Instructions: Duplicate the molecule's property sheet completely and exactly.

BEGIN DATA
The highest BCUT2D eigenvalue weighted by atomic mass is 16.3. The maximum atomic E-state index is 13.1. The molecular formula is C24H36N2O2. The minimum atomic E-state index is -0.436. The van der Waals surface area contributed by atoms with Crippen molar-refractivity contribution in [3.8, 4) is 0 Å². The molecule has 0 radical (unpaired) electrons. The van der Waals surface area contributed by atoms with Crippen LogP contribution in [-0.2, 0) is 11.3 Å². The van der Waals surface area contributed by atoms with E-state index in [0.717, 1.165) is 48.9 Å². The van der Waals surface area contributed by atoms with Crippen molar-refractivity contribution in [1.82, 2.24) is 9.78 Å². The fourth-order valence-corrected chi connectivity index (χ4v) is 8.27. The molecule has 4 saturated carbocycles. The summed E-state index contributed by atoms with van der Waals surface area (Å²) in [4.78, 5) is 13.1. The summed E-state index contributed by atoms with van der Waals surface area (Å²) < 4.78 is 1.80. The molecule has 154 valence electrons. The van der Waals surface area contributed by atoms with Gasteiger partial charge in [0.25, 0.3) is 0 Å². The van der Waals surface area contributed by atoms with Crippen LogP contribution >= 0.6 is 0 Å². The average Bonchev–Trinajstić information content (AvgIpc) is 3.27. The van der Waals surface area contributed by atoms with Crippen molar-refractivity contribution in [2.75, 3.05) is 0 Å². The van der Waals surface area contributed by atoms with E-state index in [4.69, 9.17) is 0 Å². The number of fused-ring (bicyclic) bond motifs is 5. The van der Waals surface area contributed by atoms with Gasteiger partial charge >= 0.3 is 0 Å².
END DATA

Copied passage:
The highest BCUT2D eigenvalue weighted by atomic mass is 16.3. The maximum atomic E-state index is 13.1. The molecular formula is C24H36N2O2. The minimum atomic E-state index is -0.436. The van der Waals surface area contributed by atoms with Crippen molar-refractivity contribution in [3.8, 4) is 0 Å². The molecule has 0 radical (unpaired) electrons. The van der Waals surface area contributed by atoms with Crippen LogP contribution in [-0.2, 0) is 11.3 Å². The van der Waals surface area contributed by atoms with E-state index in [0.717, 1.165) is 48.9 Å². The van der Waals surface area contributed by atoms with Crippen molar-refractivity contribution in [1.82, 2.24) is 9.78 Å². The fourth-order valence-corrected chi connectivity index (χ4v) is 8.27. The molecule has 4 saturated carbocycles. The summed E-state index contributed by atoms with van der Waals surface area (Å²) in [4.78, 5) is 13.1. The summed E-state index contributed by atoms with van der Waals surface area (Å²) < 4.78 is 1.80. The molecule has 154 valence electrons. The van der Waals surface area contributed by atoms with Gasteiger partial charge in [0.25, 0.3) is 0 Å². The van der Waals surface area contributed by atoms with Crippen LogP contribution >= 0.6 is 0 Å². The average Bonchev–Trinajstić information content (AvgIpc) is 3.27. The van der Waals surface area contributed by atoms with Crippen molar-refractivity contribution in [2.75, 3.05) is 0 Å². The van der Waals surface area contributed by atoms with E-state index in [4.69, 9.17) is 0 Å². The number of fused-ring (bicyclic) bond motifs is 5. The van der Waals surface area contributed by atoms with Gasteiger partial charge >= 0.3 is 0 Å².